Legal awareness of the choice of goods (services) will allow consumers and businesses to avoid misunderstandings or to settle them within limits stipulated by the current legislation. The main document that regulates the relations between consumers of goods is the Consumer Protection Law (Law). According to the Law, a consumer is an individual who purchases, orders use, or intend to buy or order products for personal needs that are not directly related to business activities or the performance of the duties of a hired employee.
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To meet their needs, the consumer enters into relations with the manufacturer, contractor, or seller. The manufacturer, contractor, or seller may be an enterprise, institution, organization, or citizen-entrepreneur who produces goods for sale, performs or provides services, sells products under a contract of sale. When purchasing goods or satisfying any household needs, each of us, without even thinking about it, becomes a party to the legal relationship that arises between the consumer on the one hand and the enterprise, institution, organization, or citizen-entrepreneur on the other.
To avoid any misunderstandings between the consumer and the economic operator engaged in the sale of goods or the provision of services, it is essential that the consumer receives, as far as possible, the maximum information about the product and, if necessary, directly about the product or service—the act of management. The law establishes that the consumer has the right to obtain the required, accessible, reliable, and timely information about the goods (works, services), which provides the opportunity for their conscious and competent choice. Such information must be provided to the consumer prior to purchasing the product or ordering a job (service).
The number of people suffering from allergies or food intolerance is continually increasing, so they will likely be among the hotel’s customers. For them, the effects of eating food containing an allergen or ingredient that cannot be digested by their body can cause both digestive disorders and rashes or migraines. In the case of allergies, there is even a risk of life-threatening anaphylactic shock. Theoretically, anything can be a food allergen, but the Law only requires a business to notify customers of the most common ingredients that cause allergies or intolerances. The study and awareness of allergens should be taken immediately to create internal regulations, which comply with the Law. If not, the company will face financial devastations, as the number of clients who have damaged their health will increase.
The hotel should minimize the risk of cross-contamination. Due to negligence or lack of hygiene or supervision, an allergen-free product may become contaminated with another allergen-containing product. While this should be avoided in any way, it usually happens when cooks use the same oil to fry different dishes, or when they improperly wash their hands, cutting boards, and utensils before cooking another meal. Avoiding cross-contamination with food allergens can help strict compliance with Good Manufacturing practices. However, if the chef understands that the food listed on the menu as allergen-free is somehow contaminated, he or she must cook it again.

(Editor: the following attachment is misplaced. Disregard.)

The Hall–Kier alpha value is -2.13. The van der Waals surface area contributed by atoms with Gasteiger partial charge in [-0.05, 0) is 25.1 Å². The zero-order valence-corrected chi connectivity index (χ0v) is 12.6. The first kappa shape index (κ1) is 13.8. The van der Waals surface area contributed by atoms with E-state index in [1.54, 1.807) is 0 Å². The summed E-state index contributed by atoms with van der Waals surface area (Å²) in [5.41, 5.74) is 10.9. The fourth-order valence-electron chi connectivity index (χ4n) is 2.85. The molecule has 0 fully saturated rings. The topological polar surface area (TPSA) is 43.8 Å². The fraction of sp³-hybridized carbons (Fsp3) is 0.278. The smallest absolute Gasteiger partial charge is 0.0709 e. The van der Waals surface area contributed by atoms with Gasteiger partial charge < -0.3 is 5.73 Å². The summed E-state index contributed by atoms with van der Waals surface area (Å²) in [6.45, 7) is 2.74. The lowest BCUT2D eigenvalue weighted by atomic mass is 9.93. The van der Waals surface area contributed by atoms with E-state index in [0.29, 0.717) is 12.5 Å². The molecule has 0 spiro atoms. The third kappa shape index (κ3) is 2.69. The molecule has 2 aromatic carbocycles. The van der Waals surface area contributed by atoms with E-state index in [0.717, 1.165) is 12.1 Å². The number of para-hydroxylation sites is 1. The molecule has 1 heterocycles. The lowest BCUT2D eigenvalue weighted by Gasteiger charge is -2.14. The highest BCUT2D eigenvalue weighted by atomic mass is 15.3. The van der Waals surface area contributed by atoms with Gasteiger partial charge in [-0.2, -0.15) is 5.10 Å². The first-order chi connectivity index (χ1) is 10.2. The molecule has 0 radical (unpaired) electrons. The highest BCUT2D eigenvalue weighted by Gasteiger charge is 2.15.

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All kitchen staff and maintenance staff need to know these fourteen “risk components.” They also need to understand what is included in every ingredient in the regulation: for example, nuts are not only walnuts or pistachios, but also almonds, and fish may also mean caviar. They need to know where and in what form each ingredient goes. The best solution is to organize specialized training for them and hang up a list of food allergens in the kitchen for everyone to see. All staff should also be thoroughly aware of each dish on the menu – what products are used for their preparation (including garnish), and how. This requires that the hotel staff learn the recipes used in the kitchen and carefully check the labels of all the products used for cooking. For some people, even the smallest amount of allergen can cause an extreme reaction.
The chef should know how to change the dish to eliminate any unwanted ingredients if necessary. The secret is to understand simple techniques: for example, the kitchen can use butter instead of flour to thicken the sauce so that it does not contain gluten. However, if the chef finds that the hotel restaurant is popular with people who avoid a specific ingredient, such as lactose, consider purchasing special lactose-free milk and include a lactose-free option in the coffee menu. The hotel should tend to try new recipes or test new products, but with cautiousness. Similar products of different brands may have various components.
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So if the hotel will try a new brand of mayonnaise, it should check the label to make sure this mayonnaise does not contain gluten. The hotel makes sure that chefs adhere to the recipes, and if they make changes, they should always notify the whole staff.
All staff who communicate directly with clients (especially waiters) must be open to questions and able to clarify any doubts or respond to customer requests. Employees should not only know what each dish contains and how it was prepared, but also how it can be modified, and be able to inform customers that the chef can use it in a dish, such as gluten-free spaghetti. They also need to know which dishes on the menu contain no allergens.
Customers may also be allergic to an ingredient not listed in the regulation and may ask for a dish cooked without it. If the waiter does not know what to do in this situation, he or she should ask the chef to come up with a suitable alternative. The hotel should ensure that a customer who has taken this personal approach will stay safe and recommend the brand to their friends.